How energy efficiency has trumped good schools as house buyers’ main concerns
Energy efficiency is now a deciding factor for many homeowners. Image by Andrey Popov (via Shutterstock).
When you bought your first property, what were the first things you thought about? Distance from work? Social life? Good schools? Idyllic location? Spacious gardens? Topping most homeowners’ concerns nowadays is energy efficiency. In other words, is the property energy efficient and, is the central heating cheap to run?
Residential Landlords Association places EPCs at the heart of a manifesto for the private rented sector
A boost for EPCs: the Residential Landlords’ Association has given Energy Performance Certificates and other environmental measures pride of place. Image by I Wei Huang (via Shutterstock).
In the last fortnight or so, the General Election campaign has topped the news agenda. For some, it is seen as a referendum on Brexit and the Article 50 process. For other people, there may be several concerns like the environment and our public services. Landlords can also sway the vote and have an influence on party policies. The Residential Landlords’ Association have published a manifesto which offers a better deal for landlords and tenants.
How Brexit will affect EPCs and, before you fret, there is some good news
Unless you have spent the last twelve months in a cave, the only thing you would have heard on Look North or BBC News is this six letter phrase. Sounding like a clumsy oaf instead of a policy decision, Brexit is the word on many people’s lips.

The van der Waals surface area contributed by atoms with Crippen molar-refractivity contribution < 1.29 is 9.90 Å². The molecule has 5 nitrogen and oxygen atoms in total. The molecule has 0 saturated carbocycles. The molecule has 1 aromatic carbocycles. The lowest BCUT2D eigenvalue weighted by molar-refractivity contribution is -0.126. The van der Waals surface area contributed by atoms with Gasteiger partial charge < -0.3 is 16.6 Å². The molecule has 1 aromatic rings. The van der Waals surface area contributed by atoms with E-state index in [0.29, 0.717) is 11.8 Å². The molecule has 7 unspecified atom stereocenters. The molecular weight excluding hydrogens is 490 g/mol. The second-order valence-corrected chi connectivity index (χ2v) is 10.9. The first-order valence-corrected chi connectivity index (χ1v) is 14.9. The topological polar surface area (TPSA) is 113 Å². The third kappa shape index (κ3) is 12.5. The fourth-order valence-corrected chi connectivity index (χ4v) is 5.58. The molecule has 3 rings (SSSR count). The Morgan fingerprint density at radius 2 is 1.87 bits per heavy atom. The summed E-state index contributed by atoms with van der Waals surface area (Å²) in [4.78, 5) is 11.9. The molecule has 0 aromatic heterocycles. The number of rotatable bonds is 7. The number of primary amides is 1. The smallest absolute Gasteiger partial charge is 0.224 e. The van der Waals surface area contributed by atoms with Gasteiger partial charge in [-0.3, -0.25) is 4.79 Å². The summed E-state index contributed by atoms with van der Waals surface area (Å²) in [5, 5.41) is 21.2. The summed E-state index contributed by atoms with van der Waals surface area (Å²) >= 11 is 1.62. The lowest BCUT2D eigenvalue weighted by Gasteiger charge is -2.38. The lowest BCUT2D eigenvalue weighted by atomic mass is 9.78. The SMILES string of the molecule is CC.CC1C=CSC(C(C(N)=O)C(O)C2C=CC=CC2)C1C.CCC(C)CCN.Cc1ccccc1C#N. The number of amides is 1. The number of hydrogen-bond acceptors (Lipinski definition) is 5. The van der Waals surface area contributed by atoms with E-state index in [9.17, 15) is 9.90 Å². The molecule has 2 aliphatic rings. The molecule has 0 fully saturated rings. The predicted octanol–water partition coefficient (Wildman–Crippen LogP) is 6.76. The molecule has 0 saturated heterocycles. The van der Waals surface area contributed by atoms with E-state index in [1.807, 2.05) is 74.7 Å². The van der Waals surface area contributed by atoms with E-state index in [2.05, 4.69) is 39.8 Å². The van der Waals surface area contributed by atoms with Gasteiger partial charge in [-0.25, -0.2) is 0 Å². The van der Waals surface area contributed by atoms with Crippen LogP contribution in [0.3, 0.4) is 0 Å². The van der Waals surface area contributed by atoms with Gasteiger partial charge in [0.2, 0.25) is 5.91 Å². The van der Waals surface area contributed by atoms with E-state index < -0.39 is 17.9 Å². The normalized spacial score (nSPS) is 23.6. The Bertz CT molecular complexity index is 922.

A quick guide to reading an energy performance certificate
Energy performance ratings have been part and parcel of the construction industry from surveyors to architects for the last two decades. They were introduced in 2007, alongside the long-scrapped Home Information Packs. When HIPs were abolished in May 2010, the Energy Performance Certificate component was retained.
Are you ready for – or working towards – the MEES deadline in April 2018?
Are you ready? The deadline for MEES (Minimum Energy Efficiency Standards) compliance is getting closer. Image by Mmaxer (via Shutterstock).
For tenants and landlords, energy efficiency makes for good economic sense. Tenants can benefit from lower utility bills, meaning fewer trips to the meter or lower itemised bills. Landlords can benefit from more efficient appliances and cheaper maintenance costs. From the start of April 2018, private landlords will be expected to comply with MEES ratings. In other words, Minimum Energy Efficiency Standards.